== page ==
Prevention of childhood obesity is an international public health priority given the significant impact of obesity on acute and chronic diseases, general health, development and well-being. The international evidence base for strategies that governments, communities and families can implement to prevent obesity, and promote health, has been accumulating but remains unclear. This review primarily aims to update the previous Cochrane review of childhood obesity prevention research and determine the effectiveness of evaluated interventions intended to prevent obesity in children, assessed by change in Body Mass Index (BMI). Secondary aims were to examine the characteristics of the programs and strategies to answer the questions "What works for whom, why and for what cost?" The searches were re-run in CENTRAL, MEDLINE, EMBASE, PsychINFO and CINAHL in March 2010 and searched relevant websites. Non-English language papers were included and experts were contacted. The review includes data from childhood obesity prevention studies that used a controlled study design (with or without randomisation). Studies were included if they evaluated interventions, policies or programs in place for twelve weeks or more. If studies were randomised at a cluster level, 6 clusters were required. Two review authors independently extracted data and assessed the risk of bias of included studies.  Data was extracted on intervention implementation, cost, equity and outcomes. Outcome measures were grouped according to whether they measured adiposity, physical activity (PA)-related behaviours or diet-related behaviours.  Adverse outcomes were recorded. A meta-analysis was conducted using available BMI or standardised BMI (zBMI) score data with subgroup analysis by age group (0-5, 6-12, 13-18 years, corresponding to stages of developmental and childhood settings). This review includes 55 studies (an additional 36 studies found for this update). The majority of studies targeted children aged 6-12 years.  The meta-analysis included 37 studies of 27,946 children and demonstrated that programmes were effective at reducing adiposity, although not all individual interventions were effective, and there was a high level of observed heterogeneity (I(2)=82%).  Overall, children in the intervention group had a standardised mean difference in adiposity (measured as BMI or zBMI) of -0.15kg/m(2) (95% confidence interval (CI): -0.21 to -0.09).  Intervention effects by age subgroups were -0.26kg/m(2) (95% CI:-0.53 to 0.00) (0-5 years), -0.15kg/m(2) (95% CI -0.23 to -0.08) (6-12 years), and -0.09kg/m(2) (95% CI -0.20 to 0.03) (13-18 years). Heterogeneity was apparent in all three age groups and could not explained by randomisation status or the type, duration or setting of the intervention.  Only eight studies reported on adverse effects and no evidence of adverse outcomes such as unhealthy dieting practices, increased prevalence of underweight or body image sensitivities was found.  Interventions did not appear to increase health inequalities although this was examined in fewer studies. We found strong evidence to support beneficial effects of child obesity prevention programmes on BMI, particularly for programmes targeted to children aged six to 12 years. However, given the unexplained heterogeneity and the likelihood of small study bias, these findings must be interpreted cautiously. A broad range of programme components were used in these studies and whilst it is not possible to distinguish which of these components contributed most to the beneficial effects observed, our synthesis indicates the following to be promising policies and strategies:·         school curriculum that includes healthy eating, physical activity and body image·         increased sessions for physical activity and the development of fundamental movement skills throughout the school week·         improvements in nutritional quality of the food supply in schools·         environments and cultural practices that support children eating healthier foods and being active throughout each day·         support for teachers and other staff to implement health promotion strategies and activities (e.g. professional development, capacity building activities)·         parent support and home activities that encourage children to be more active, eat more nutritious foods and spend less time in screen based activitiesHowever, study and evaluation designs need to be strengthened, and reporting extended to capture process and implementation factors, outcomes in relation to measures of equity, longer term outcomes, potential harms and costs.Childhood obesity prevention research must now move towards identifying how effective intervention components can be embedded within health, education and care systems and achieve long term sustainable impacts.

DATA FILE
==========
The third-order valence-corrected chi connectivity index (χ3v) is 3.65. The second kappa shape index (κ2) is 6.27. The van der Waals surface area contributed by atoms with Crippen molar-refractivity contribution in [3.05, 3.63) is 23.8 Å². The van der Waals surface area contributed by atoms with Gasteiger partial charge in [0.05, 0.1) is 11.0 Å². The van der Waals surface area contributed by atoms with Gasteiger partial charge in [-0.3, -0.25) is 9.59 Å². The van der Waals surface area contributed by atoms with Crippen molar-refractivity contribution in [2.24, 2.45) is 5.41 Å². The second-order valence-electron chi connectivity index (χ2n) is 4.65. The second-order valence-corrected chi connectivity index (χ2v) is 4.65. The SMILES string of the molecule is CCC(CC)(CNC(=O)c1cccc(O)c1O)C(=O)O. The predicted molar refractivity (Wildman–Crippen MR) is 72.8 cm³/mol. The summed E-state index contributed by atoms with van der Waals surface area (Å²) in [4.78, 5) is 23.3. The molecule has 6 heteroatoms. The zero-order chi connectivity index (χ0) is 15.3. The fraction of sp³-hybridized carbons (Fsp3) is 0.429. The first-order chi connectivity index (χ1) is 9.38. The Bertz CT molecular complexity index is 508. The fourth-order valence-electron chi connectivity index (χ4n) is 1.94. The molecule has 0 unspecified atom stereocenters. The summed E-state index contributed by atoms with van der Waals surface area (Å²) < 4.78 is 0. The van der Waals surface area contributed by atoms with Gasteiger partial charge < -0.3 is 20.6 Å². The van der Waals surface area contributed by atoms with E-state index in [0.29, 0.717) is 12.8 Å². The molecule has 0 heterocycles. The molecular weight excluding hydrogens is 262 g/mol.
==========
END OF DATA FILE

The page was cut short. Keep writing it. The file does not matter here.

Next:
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              Association Between ADHD and Obesity: A Systematic Review and Meta-Analysis.

              Impulsivity and inattention related to attention deficit hyperactivity disorder (ADHD) may increase food intake and, consequently, weight gain. However, findings on the association between obesity/overweight and ADHD are mixed. The authors conducted a meta-analysis to estimate this association.

                Author and article information

                [1 ]Department of Psychiatry, Faculty of Health Sciences, School of Medicine, University of Pretoria
                [2 ]Department of Statistics, University of Pretoria, South Africa
                Author notes
                Corresponding author: Deborah van der Westhuizen, debbie.mervitz@
                S Afr J Psychiatr
                S Afr J Psychiatr
                The South African Journal of Psychiatry : SAJP : the Journal of the Society of Psychiatrists of South Africa
                31 August 2017
                : 23
                © 2017. The Authors

                Licensee: AOSIS. This work is licensed under the Creative Commons Attribution License.

                Original Research